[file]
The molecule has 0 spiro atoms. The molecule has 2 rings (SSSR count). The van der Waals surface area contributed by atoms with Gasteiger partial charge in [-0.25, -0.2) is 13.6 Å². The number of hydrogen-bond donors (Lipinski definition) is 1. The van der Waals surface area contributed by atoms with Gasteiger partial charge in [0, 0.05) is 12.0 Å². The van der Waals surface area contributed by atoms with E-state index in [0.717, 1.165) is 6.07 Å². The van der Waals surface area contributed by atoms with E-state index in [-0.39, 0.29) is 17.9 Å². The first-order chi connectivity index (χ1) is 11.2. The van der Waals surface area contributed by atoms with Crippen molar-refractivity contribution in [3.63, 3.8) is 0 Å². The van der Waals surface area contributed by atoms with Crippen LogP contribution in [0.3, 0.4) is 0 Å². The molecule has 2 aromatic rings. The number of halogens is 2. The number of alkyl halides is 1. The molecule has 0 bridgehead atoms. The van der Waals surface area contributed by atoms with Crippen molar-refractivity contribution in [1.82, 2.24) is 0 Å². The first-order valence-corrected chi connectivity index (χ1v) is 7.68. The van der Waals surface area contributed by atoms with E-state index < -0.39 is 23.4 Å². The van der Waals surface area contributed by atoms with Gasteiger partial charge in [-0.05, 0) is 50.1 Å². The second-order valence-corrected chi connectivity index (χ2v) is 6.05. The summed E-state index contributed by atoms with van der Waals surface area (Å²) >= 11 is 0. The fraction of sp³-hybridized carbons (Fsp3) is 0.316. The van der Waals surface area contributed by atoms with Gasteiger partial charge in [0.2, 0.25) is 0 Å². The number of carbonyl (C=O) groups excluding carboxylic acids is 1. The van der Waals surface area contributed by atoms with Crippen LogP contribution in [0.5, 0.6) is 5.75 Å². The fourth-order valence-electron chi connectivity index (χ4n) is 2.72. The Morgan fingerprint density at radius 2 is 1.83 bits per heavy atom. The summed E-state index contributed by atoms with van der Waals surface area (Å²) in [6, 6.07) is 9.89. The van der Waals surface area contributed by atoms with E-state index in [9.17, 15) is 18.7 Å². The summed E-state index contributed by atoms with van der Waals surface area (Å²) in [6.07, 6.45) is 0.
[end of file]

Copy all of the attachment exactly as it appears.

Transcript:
The molecule has 0 spiro atoms. The molecule has 2 rings (SSSR count). The van der Waals surface area contributed by atoms with Gasteiger partial charge in [-0.25, -0.2) is 13.6 Å². The number of hydrogen-bond donors (Lipinski definition) is 1. The van der Waals surface area contributed by atoms with Gasteiger partial charge in [0, 0.05) is 12.0 Å². The van der Waals surface area contributed by atoms with E-state index in [0.717, 1.165) is 6.07 Å². The van der Waals surface area contributed by atoms with E-state index in [-0.39, 0.29) is 17.9 Å². The first-order chi connectivity index (χ1) is 11.2. The van der Waals surface area contributed by atoms with Crippen molar-refractivity contribution in [3.63, 3.8) is 0 Å². The van der Waals surface area contributed by atoms with Crippen LogP contribution in [0.3, 0.4) is 0 Å². The molecule has 2 aromatic rings. The number of halogens is 2. The number of alkyl halides is 1. The molecule has 0 bridgehead atoms. The van der Waals surface area contributed by atoms with Crippen molar-refractivity contribution in [1.82, 2.24) is 0 Å². The first-order valence-corrected chi connectivity index (χ1v) is 7.68. The van der Waals surface area contributed by atoms with E-state index < -0.39 is 23.4 Å². The van der Waals surface area contributed by atoms with Gasteiger partial charge in [-0.05, 0) is 50.1 Å². The second-order valence-corrected chi connectivity index (χ2v) is 6.05. The summed E-state index contributed by atoms with van der Waals surface area (Å²) >= 11 is 0. The fraction of sp³-hybridized carbons (Fsp3) is 0.316. The van der Waals surface area contributed by atoms with Gasteiger partial charge in [0.2, 0.25) is 0 Å². The number of carbonyl (C=O) groups excluding carboxylic acids is 1. The van der Waals surface area contributed by atoms with Crippen LogP contribution in [0.5, 0.6) is 5.75 Å². The fourth-order valence-electron chi connectivity index (χ4n) is 2.72. The Morgan fingerprint density at radius 2 is 1.83 bits per heavy atom. The summed E-state index contributed by atoms with van der Waals surface area (Å²) in [6, 6.07) is 9.89. The van der Waals surface area contributed by atoms with E-state index in [9.17, 15) is 18.7 Å². The summed E-state index contributed by atoms with van der Waals surface area (Å²) in [6.07, 6.45) is 0.